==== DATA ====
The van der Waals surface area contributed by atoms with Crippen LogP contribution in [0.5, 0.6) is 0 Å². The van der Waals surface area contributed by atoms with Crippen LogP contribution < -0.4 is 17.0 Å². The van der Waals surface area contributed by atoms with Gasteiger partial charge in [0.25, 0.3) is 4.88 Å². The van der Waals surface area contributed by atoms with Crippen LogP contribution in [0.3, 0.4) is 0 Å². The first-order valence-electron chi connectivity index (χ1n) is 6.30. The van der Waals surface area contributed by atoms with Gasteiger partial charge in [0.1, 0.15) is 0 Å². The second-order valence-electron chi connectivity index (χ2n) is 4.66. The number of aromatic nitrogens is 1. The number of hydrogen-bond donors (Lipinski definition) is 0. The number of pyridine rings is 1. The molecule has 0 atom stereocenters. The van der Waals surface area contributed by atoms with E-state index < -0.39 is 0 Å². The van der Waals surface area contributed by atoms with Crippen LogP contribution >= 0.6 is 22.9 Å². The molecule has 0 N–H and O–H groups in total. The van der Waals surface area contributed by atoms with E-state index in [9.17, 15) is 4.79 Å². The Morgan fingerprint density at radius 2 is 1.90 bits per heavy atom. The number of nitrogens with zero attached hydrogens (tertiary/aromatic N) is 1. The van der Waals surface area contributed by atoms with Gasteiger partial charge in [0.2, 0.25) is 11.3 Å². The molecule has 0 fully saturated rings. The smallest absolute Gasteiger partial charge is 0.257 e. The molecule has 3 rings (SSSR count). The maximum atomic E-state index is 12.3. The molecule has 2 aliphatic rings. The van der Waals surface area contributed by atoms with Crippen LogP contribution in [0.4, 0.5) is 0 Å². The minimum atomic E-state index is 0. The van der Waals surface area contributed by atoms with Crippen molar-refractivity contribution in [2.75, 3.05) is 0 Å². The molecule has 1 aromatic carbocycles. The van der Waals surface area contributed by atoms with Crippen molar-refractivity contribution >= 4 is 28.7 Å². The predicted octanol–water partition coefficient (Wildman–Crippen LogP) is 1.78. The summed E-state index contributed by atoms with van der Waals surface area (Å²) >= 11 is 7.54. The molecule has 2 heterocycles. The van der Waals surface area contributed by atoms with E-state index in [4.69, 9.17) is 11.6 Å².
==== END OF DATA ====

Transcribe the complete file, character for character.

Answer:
The van der Waals surface area contributed by atoms with Crippen LogP contribution in [0.5, 0.6) is 0 Å². The van der Waals surface area contributed by atoms with Crippen LogP contribution < -0.4 is 17.0 Å². The van der Waals surface area contributed by atoms with Gasteiger partial charge in [0.25, 0.3) is 4.88 Å². The van der Waals surface area contributed by atoms with Crippen LogP contribution in [0.3, 0.4) is 0 Å². The first-order valence-electron chi connectivity index (χ1n) is 6.30. The van der Waals surface area contributed by atoms with Gasteiger partial charge in [0.1, 0.15) is 0 Å². The second-order valence-electron chi connectivity index (χ2n) is 4.66. The number of aromatic nitrogens is 1. The number of hydrogen-bond donors (Lipinski definition) is 0. The number of pyridine rings is 1. The molecule has 0 atom stereocenters. The van der Waals surface area contributed by atoms with E-state index < -0.39 is 0 Å². The van der Waals surface area contributed by atoms with Crippen LogP contribution >= 0.6 is 22.9 Å². The molecule has 0 N–H and O–H groups in total. The van der Waals surface area contributed by atoms with E-state index in [9.17, 15) is 4.79 Å². The Morgan fingerprint density at radius 2 is 1.90 bits per heavy atom. The number of nitrogens with zero attached hydrogens (tertiary/aromatic N) is 1. The van der Waals surface area contributed by atoms with Gasteiger partial charge in [0.2, 0.25) is 11.3 Å². The molecule has 0 fully saturated rings. The smallest absolute Gasteiger partial charge is 0.257 e. The molecule has 3 rings (SSSR count). The maximum atomic E-state index is 12.3. The molecule has 2 aliphatic rings. The van der Waals surface area contributed by atoms with Crippen LogP contribution in [0.4, 0.5) is 0 Å². The minimum atomic E-state index is 0. The van der Waals surface area contributed by atoms with Crippen molar-refractivity contribution in [2.75, 3.05) is 0 Å². The molecule has 1 aromatic carbocycles. The van der Waals surface area contributed by atoms with Crippen molar-refractivity contribution >= 4 is 28.7 Å². The predicted octanol–water partition coefficient (Wildman–Crippen LogP) is 1.78. The summed E-state index contributed by atoms with van der Waals surface area (Å²) >= 11 is 7.54. The molecule has 2 heterocycles. The van der Waals surface area contributed by atoms with E-state index in [4.69, 9.17) is 11.6 Å².